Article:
PARKERSBURG, W.Va. — The wife of a prominent figure is forever engraved in the history of Wood County, literally.
The tombstone of Jacob Beeson Jackson at the Riverview Cemetery on Juliana Street on Wednesday was engraved to include his wife, Marie Antoinette Willard Jackson, who also is buried there.
Her name was never on the monument, said Cindy Buskirk, a member of the Wood County Historical Landmarks Commission who has organized the efforts to preserve the historical cemetery.
Jackson died in 1893 and Marie, who was born in 1829, died in 1910.
“The main reason for doing this was to get Marie Antoinette’s name on the marker,” Buskirk said.
Wednesday was Jacob Jackson’s birthday.
He was born April 6, 1829, in Parkersburg, and was the sixth governor of the state of West Virginia. His father, John J. Jackson Sr., was a cousin of the Confederate Gen. Stonewall Jackson.
Jackson, who died Dec. 11, 1893, first practiced law in St. Marys in 1852. He was a prosecuting attorney in Pleasants and Wood counties, served a term in the House of Delegates and was mayor of Parkersburg in 1879.
Marie was born July 16, 1829, in Pleasants County and died Feb. 27, 1910, the daughter of Benjamin and Betsy Neale Willard. She was the last wife of a governor who served in Wheeling as the capital was moved for the last time to Charleston.
The Jacksons returned to Parkersburg at the end of his term as governor.
She was connected with prominent families in West Virginia and Massachusetts and was a devout Episcopalian.
“The announcement of her death will carry sorrow into many homes where she was admired,” said a newspaper article about her passing in 1910.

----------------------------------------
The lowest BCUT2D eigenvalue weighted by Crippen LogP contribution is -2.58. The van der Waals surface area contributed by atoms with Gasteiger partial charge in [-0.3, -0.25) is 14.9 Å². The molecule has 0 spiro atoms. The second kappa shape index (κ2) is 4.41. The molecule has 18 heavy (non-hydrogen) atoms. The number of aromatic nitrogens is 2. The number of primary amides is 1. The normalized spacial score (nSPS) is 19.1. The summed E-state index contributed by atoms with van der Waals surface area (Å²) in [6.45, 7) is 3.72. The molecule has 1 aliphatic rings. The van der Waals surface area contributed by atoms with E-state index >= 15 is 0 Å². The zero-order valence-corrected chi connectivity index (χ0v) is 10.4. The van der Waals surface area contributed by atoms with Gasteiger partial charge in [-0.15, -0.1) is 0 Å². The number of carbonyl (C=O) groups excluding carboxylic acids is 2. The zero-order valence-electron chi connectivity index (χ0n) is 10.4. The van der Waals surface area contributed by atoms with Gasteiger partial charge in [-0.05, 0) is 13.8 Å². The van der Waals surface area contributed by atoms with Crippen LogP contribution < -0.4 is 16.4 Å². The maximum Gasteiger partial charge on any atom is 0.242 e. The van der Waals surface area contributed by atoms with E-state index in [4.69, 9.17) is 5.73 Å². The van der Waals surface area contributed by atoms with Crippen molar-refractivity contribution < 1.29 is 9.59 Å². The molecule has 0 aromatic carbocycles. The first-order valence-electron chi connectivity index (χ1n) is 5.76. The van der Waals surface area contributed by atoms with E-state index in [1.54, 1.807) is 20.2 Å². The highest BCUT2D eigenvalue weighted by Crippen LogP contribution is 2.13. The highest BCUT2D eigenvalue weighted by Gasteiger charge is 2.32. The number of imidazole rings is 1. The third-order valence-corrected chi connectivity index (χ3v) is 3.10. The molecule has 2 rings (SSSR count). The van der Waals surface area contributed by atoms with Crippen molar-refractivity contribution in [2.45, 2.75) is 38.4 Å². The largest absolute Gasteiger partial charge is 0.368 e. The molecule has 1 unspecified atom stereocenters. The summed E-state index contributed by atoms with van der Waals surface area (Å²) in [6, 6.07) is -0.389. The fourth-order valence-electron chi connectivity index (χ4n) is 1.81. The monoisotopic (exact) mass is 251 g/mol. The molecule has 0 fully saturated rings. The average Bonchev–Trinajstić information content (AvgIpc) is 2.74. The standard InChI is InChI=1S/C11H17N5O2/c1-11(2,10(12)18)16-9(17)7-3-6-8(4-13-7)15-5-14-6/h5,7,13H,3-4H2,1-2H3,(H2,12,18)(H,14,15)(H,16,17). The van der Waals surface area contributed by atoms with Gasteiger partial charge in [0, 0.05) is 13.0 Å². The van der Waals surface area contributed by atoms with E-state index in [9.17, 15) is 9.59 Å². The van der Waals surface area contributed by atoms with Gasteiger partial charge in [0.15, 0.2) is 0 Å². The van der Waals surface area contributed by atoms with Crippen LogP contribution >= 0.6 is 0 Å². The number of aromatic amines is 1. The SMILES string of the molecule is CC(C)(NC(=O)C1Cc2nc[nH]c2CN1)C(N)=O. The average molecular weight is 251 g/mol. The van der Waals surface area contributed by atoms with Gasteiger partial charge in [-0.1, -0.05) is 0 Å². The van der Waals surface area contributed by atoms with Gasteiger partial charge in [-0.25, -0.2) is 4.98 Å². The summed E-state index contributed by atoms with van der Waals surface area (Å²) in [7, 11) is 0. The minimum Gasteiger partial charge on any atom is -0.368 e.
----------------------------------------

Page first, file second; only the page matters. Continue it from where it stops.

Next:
The Kirby Monument Co. and Pennsboro Ritchie Memorials, with the three-man crew of Frank Hall, Jeff Grant and Keith Mundy, engraved the granite stone upon which the main obelisk sits. The engravings denote Jackson was governor and the dates of his birth and date and, for his wife, denotes she was the wife of the governor and her birth and death.
“That is a granite that is no longer available,” Hall said of the base stone upon which the massive monument sits atop.
The quarry from where the granite came, probably Massachusetts, has been mined out, he said. The appearance of granite depends on the geographic region from where it was quarried and the minerals that make up its composition, Hall said.
“I’ve always been told this is called Quincy Granite,” Hall said.
The monument is made entirely of the same stone, but is black when polished and is a lighter gray in its unpolished state, he said.
Care was taken to make sure the stencils were straight prior to the actual sandblasting. It is important that the stencils are straight, Hall said.
Many historical figures in Wood County are buried at the Riverview Cemetery, which is on the National Register of Historic Places. Among those are Sen. Peter Van Winkle, who cast the vote that prevented the impeachment of President Andrew Johnson; William Erskine Stevenson, the third governor of West Virginia; Union and Confederate soldiers in the Civil War; members of the Cook family, and Norton Upson, a soap maker whose formula became Ivory Soap.
The cemetery was originally called the Cook Cemetery established by the family of Capt. Joseph Cook, who purchased the land in 1797. The historic Cook House on Murdoch Avenue, below the cemetery, was built by the family.
Buskirk, the historian of the cemetery, has been planning the project that was originally scheduled to be done last month when the weather was unseasonably warm and dry, but was postponed when bad weather interrupted the pleasant days. She is excited.
“Oh my goodness. I wanted it so bad to be done last month because it was Women’s History Month,” Buskirk said.